Scaffolding 3


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Scaffolding 3

  1. 1. Case Study: At Sun High School about 70% of the students are EL. The school consistently misses its API and APY because the English Learner subgroup never performs at the levels expected. In response to this information the English department discussion focused on what methods they could use to teach EL students “Romeo and Juliet”.
  2. 2. Evaluate the situation and discuss the strengths and next steps of the English Dept.
  3. 3. Learning can only take place when the learning is embedded in a social and cultural context.
  4. 4. The culture and language of the students needs to be valued in a genuine and not superficial way. Superficial: Display pictures of writers, scientists, mathematicians who are representative of the school culture. Genuine: Compare and contrast the experience of a representative of the school culture with those experiences of someone from another cultural group.
  5. 5. Discuss and List Genuine ways to demonstrate that the home culture of students is valued. In what ways does creating a learning environment that values the culture of the student give the student the “right to speak” and that the knowledge of students is ‘legitimate’ not ‘peripheral’?
  6. 6. Learning precedes development Language is the main tool of thought Mediation is central to learning (making sense) Social interaction is the basis of learning and development Learning is takes place in the social context of apprenticeship when skills and information become part of the ‘filter of perception’ for the learner. Think of the skills you have learned. How have the skills and information you know influenced your ‘perception’?
  7. 7. Vygotsky: Learning is useful if it challenges the learners to think and act in ways that are beyond their actual level of development. Vygotsky: Thought and language arise separately When language develops, thinking and speech merge and change each other. The merger of language and thought change both.
  8. 8. The basic foundation of all language is conversation, not grammatical and mechanical patterns. Children make sense out of the world with their internal voice. For example: A student may think about directions to a math problem: “What was it she said about ‘operations’? What does it mean? Maybe I…. Oh, I don’t think that would work.” How might making the ‘inner voice’ part of collaborative discussion help students work with difficult tasks?
  9. 9. What conditions would be necessary for ‘inner speech’ to become part of collaborative discussion? Make a list of ‘class norms’ that would create the conditions that would enable students to ‘talk through’ difficult problems.
  10. 10. What connections are there between ‘valuing’ the cultural and social context of the student and the ‘right to speak’? What would be required for students to feel free to use their ‘inner voice ’?
  11. 11. Case Study: Teacher A begins class each day with a journal activity. Students are given the choice of writing about a specific topic or writing about a topic they choose. Teacher A gives students about fifteen minutes to write then asks students to close their journals. Teacher A then begins explaining the focus lesson for the day. What are the strengths of the lesson? What are the next steps?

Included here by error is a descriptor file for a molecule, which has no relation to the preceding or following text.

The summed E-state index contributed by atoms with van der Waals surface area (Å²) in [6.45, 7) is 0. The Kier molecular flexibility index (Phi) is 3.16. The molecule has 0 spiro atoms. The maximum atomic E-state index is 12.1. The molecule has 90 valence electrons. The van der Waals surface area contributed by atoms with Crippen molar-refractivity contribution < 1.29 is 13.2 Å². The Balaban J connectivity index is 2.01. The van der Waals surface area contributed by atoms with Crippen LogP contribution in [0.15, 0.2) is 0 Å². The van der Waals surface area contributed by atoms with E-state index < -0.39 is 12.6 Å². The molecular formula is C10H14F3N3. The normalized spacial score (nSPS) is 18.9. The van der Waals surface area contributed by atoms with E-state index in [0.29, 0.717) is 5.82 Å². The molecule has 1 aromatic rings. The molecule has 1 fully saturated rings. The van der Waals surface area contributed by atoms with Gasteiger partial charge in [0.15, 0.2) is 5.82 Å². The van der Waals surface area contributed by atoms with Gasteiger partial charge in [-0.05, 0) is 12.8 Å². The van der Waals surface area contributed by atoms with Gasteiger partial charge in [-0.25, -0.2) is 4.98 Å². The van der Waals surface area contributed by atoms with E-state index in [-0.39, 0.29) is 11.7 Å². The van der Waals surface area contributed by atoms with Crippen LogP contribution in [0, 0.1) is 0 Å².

12. 12. If all understanding is ‘co – constructed’, what kind of practices would incompatible with students gaining understanding? If ‘co-construction’ is necessary for learning, why is the context crucial? What ‘rituals and routines’ help the context for learning? What would should context look like in a collaborative group if learning is going to be co-constructed?
  13. 13. ELEMENTS OF SCAFFOLDING Coherence Lesson tasks carry instructional threads from one task to the next. This is not repetition. Lessons tasks are designed to build on each other while they re-teach important skills or concepts in situations that demand transfer of knowledge.
  14. 14. Contextualization Lessons are embedded in ‘what the students know by heart’. Prior knowledge is celebrated and used as a foundation of both building background and accessing new information. Rapport It is essential to build personal relationships with and between the students. This requires the teacher to consciously build the assets of the students in contingent and non contingent ways. This includes communicating a positive presupposition about the students in every circumstance. When a student disrupts the class, consequences should be implemented, but the misbehavior must be viewed as a minor interruption in an otherwise successful relationship. It should be clear that building rapport relies on the genuine appreciation of the student culture.
  15. 15. Differentiation The teacher adjusts the lesson to the responses and comments of the students. The teacher is alert for any ‘teachable moments’ . If student discussion takes a turn that is unexpected but is rich in context for all the students, the teacher seizes on that moment to encourage social learning Independence The teacher creates resources that encourage student independence. Teachers give instructions and assistance but avoid becoming the single source of knowledge in the classroom. Students may have written instructions, models, and graphic representations of how to do an assignment in order to make the student independent of the teacher.
  16. 16. Fluency Teachers lead without dominating the class. Lessons prepare students before engaging them in tasks. The curricula is cyclical. The teacher sequences the instruction so that concepts are reintroduced at higher levels each time the concepts appear. Teachers explain the process of learning. The teacher supports the students when they experience frustration and misunderstandings